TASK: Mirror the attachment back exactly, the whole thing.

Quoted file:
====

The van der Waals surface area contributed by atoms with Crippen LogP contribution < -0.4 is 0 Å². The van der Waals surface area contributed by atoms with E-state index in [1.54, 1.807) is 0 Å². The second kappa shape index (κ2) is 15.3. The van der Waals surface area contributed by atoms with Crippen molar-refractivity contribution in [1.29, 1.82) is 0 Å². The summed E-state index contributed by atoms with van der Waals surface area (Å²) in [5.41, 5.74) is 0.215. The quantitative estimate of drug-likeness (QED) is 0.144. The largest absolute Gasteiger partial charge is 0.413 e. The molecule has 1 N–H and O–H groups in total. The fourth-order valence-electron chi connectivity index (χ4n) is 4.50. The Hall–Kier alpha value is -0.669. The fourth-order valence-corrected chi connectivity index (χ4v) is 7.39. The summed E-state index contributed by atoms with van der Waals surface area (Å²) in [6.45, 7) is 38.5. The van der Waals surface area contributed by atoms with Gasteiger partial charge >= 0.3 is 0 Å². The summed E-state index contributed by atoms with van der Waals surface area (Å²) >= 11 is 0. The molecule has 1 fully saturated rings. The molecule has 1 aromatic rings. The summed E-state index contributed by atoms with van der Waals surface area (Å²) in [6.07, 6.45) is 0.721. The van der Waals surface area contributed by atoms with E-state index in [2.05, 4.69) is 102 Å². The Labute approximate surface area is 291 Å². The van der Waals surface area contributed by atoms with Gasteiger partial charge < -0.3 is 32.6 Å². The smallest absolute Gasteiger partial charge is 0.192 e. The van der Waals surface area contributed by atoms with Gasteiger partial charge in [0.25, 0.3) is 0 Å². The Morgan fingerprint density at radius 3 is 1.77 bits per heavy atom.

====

The van der Waals surface area contributed by atoms with Crippen LogP contribution < -0.4 is 0 Å². The van der Waals surface area contributed by atoms with E-state index in [1.54, 1.807) is 0 Å². The second kappa shape index (κ2) is 15.3. The van der Waals surface area contributed by atoms with Crippen molar-refractivity contribution in [1.29, 1.82) is 0 Å². The summed E-state index contributed by atoms with van der Waals surface area (Å²) in [5.41, 5.74) is 0.215. The quantitative estimate of drug-likeness (QED) is 0.144. The largest absolute Gasteiger partial charge is 0.413 e. The molecule has 1 N–H and O–H groups in total. The fourth-order valence-electron chi connectivity index (χ4n) is 4.50. The Hall–Kier alpha value is -0.669. The fourth-order valence-corrected chi connectivity index (χ4v) is 7.39. The summed E-state index contributed by atoms with van der Waals surface area (Å²) in [6.45, 7) is 38.5. The van der Waals surface area contributed by atoms with Gasteiger partial charge >= 0.3 is 0 Å². The summed E-state index contributed by atoms with van der Waals surface area (Å²) >= 11 is 0. The molecule has 1 fully saturated rings. The molecule has 1 aromatic rings. The summed E-state index contributed by atoms with van der Waals surface area (Å²) in [6.07, 6.45) is 0.721. The van der Waals surface area contributed by atoms with E-state index in [2.05, 4.69) is 102 Å². The Labute approximate surface area is 291 Å². The van der Waals surface area contributed by atoms with Gasteiger partial charge < -0.3 is 32.6 Å². The smallest absolute Gasteiger partial charge is 0.192 e. The van der Waals surface area contributed by atoms with Gasteiger partial charge in [0.25, 0.3) is 0 Å². The Morgan fingerprint density at radius 3 is 1.77 bits per heavy atom.